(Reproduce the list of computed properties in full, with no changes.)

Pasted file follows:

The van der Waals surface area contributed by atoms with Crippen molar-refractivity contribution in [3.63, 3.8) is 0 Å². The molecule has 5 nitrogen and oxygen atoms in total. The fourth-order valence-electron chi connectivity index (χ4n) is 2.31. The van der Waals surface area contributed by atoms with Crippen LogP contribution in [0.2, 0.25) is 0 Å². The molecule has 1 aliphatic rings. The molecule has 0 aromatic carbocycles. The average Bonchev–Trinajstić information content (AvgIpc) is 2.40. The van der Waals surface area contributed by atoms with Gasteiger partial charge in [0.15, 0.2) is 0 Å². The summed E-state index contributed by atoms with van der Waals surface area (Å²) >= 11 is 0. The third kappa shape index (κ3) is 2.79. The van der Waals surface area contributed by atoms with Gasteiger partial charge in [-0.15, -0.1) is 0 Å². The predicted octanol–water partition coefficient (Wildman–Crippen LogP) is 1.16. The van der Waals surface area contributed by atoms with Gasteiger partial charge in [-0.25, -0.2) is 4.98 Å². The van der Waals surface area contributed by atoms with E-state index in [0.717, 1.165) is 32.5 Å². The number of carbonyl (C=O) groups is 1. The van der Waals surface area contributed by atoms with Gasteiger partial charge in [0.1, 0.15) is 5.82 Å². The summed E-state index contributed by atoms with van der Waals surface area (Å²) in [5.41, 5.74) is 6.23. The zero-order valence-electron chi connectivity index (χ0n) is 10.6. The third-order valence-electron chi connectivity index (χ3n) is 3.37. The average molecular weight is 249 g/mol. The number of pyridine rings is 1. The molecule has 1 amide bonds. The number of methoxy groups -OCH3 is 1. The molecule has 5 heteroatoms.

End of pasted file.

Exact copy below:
The van der Waals surface area contributed by atoms with Crippen molar-refractivity contribution in [3.63, 3.8) is 0 Å². The molecule has 5 nitrogen and oxygen atoms in total. The fourth-order valence-electron chi connectivity index (χ4n) is 2.31. The van der Waals surface area contributed by atoms with Crippen LogP contribution in [0.2, 0.25) is 0 Å². The molecule has 1 aliphatic rings. The molecule has 0 aromatic carbocycles. The average Bonchev–Trinajstić information content (AvgIpc) is 2.40. The van der Waals surface area contributed by atoms with Gasteiger partial charge in [0.15, 0.2) is 0 Å². The summed E-state index contributed by atoms with van der Waals surface area (Å²) >= 11 is 0. The third kappa shape index (κ3) is 2.79. The van der Waals surface area contributed by atoms with Gasteiger partial charge in [-0.15, -0.1) is 0 Å². The predicted octanol–water partition coefficient (Wildman–Crippen LogP) is 1.16. The van der Waals surface area contributed by atoms with Gasteiger partial charge in [-0.25, -0.2) is 4.98 Å². The van der Waals surface area contributed by atoms with E-state index in [0.717, 1.165) is 32.5 Å². The number of carbonyl (C=O) groups is 1. The van der Waals surface area contributed by atoms with Gasteiger partial charge in [0.1, 0.15) is 5.82 Å². The summed E-state index contributed by atoms with van der Waals surface area (Å²) in [5.41, 5.74) is 6.23. The zero-order valence-electron chi connectivity index (χ0n) is 10.6. The third-order valence-electron chi connectivity index (χ3n) is 3.37. The average molecular weight is 249 g/mol. The number of pyridine rings is 1. The molecule has 1 amide bonds. The number of methoxy groups -OCH3 is 1. The molecule has 5 heteroatoms.